Let's take a good look at sharpness (and detail), or rather what we perceive as sharpness. As I've stated, all these projectors have lots of image processing, and especially true of all non-native 4K projectors when doing 4K content. These Epsons are, of course, pixel shifters, and Epson has had some pretty excellent algorithms, which allows them to look at first glance to be every bit as sharp as more expensive native 4K projectors. Still there's always a price to pay. "trade-offs"
In our photo player above, There are a comparison images - close-ups of full screen photos from 4K movies, for a close look. We used the "lab" credits scene from Ghostbusters, which has plenty of different types of text, angles, and objects to compare.
When comparing look at the gauges on the left, and the small labels, and switches, etc. Remember once you have clicked to enlarge the images, you can still jump back and forth between any two for quick comparisons.
Overall, these Epsons do very well, but we've seen sharper, but only slightly, even from less expensive 4K UHD DLP projectors. It's just that sitting 15 feet back from any of the 4K capable projectors under $10K, you shouldn't see any real difference, rather contrast differences and other things that might give you the impression of sharper or softer.
Just keep in mind when "worrying" about sharpness differences, that the difference say, between this Epson projector and perhaps, the Optoma UHD65 (2716x1528x2), and the native 4K Sony (4192x2160), in what you perceive as sharpness, is going to be far less than the differences in handling HDR, or for that matter color accuracy. While I favor going native 4K, price is a huge determining factor for most of us.
When reviewing this and related Epson projectors that preceded this 5050UB, I said you could get an extremely sharp looking image with 4K content, but that there's going to be a slight bit of hardness, say on closeups of faces, that a native 4K won't have.
I do believe the new pixel shifting hardware is making a difference, but of course, only a small one. I have to agree with Epson. The pixel shifting seems more precise in that things do look just a touch sharper/softer than Epsons using the older pixel shifting technology.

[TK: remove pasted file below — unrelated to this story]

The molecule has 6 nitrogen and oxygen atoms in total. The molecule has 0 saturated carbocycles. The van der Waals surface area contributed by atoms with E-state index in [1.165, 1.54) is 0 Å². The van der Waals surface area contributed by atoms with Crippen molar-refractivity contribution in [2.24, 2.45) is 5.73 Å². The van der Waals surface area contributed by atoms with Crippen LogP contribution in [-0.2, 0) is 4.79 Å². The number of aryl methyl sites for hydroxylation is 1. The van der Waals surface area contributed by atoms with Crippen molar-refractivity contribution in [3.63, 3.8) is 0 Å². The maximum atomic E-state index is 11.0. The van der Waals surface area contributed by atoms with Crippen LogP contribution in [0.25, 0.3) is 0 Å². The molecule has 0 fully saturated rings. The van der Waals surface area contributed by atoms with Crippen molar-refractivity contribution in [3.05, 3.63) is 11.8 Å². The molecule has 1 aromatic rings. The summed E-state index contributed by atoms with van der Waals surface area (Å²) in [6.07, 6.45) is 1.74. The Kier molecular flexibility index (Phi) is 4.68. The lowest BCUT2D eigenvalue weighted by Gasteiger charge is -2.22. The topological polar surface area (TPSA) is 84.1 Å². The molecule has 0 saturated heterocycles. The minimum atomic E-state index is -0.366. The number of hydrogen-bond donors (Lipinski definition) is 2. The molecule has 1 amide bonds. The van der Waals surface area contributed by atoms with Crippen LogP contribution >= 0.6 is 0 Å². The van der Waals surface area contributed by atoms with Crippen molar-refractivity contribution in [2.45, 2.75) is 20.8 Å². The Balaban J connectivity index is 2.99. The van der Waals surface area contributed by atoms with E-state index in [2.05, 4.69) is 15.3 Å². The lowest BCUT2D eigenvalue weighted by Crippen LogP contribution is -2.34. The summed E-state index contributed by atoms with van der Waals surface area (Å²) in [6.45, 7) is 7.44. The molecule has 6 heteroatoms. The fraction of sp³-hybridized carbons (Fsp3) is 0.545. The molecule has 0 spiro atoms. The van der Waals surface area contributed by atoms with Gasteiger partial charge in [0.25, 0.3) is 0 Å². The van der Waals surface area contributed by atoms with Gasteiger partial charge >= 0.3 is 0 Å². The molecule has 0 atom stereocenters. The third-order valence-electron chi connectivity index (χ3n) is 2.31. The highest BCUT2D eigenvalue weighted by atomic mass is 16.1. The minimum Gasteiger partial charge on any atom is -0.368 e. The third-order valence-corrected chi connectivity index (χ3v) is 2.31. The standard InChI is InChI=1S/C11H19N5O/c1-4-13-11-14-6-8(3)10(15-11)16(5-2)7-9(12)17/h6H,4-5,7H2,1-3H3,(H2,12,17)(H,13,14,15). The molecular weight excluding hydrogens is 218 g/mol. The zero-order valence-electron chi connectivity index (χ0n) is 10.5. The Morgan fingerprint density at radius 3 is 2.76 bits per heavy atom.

I took this pair of images - the same frame - for fun, with the Epson Home Cinema 5050UB first, and with The Sony VPL-VW995ES. Now what makes this truly interesting, is you are looking at a small portion of the full image so we can see smaller details and sharpness.
One 4K UHD DLP we recently reviewed, is the ultra short throw HiSense Laser TV. it still had more hardness than the Epson, even with my cranking up Epson's Image Enhancement setting to 4 (as high as I go, out of 5).
Mostly I set the Epson Image Enhancment to 2, sometimes 3, for my viewing. For sports (1080i) I crank it to 4.
If you go back and look at the Epson vs some other 4K UHDs in the Ghostbusters credits, you'll notice some may seem a touch sharper, others not. Since most use similar lenses, and the same DLP chip, etc. The differences are likely to be how good each one is in terms of image processing.
The bottom line on sharpness. The Epsons can be beaten by the 4K UHD DLPs and by native 4Ks, but with its very good image enhancement controls any slight softness is likely gone, in exchange for a touch of hardness. Further, a significant chunk of people will likely prefer that "harder look" in most scenes. Remember, we shoot still images. Something like a touch of hardness that is just visible on a still image is almost certainly unnoticeable on a constantly changing video.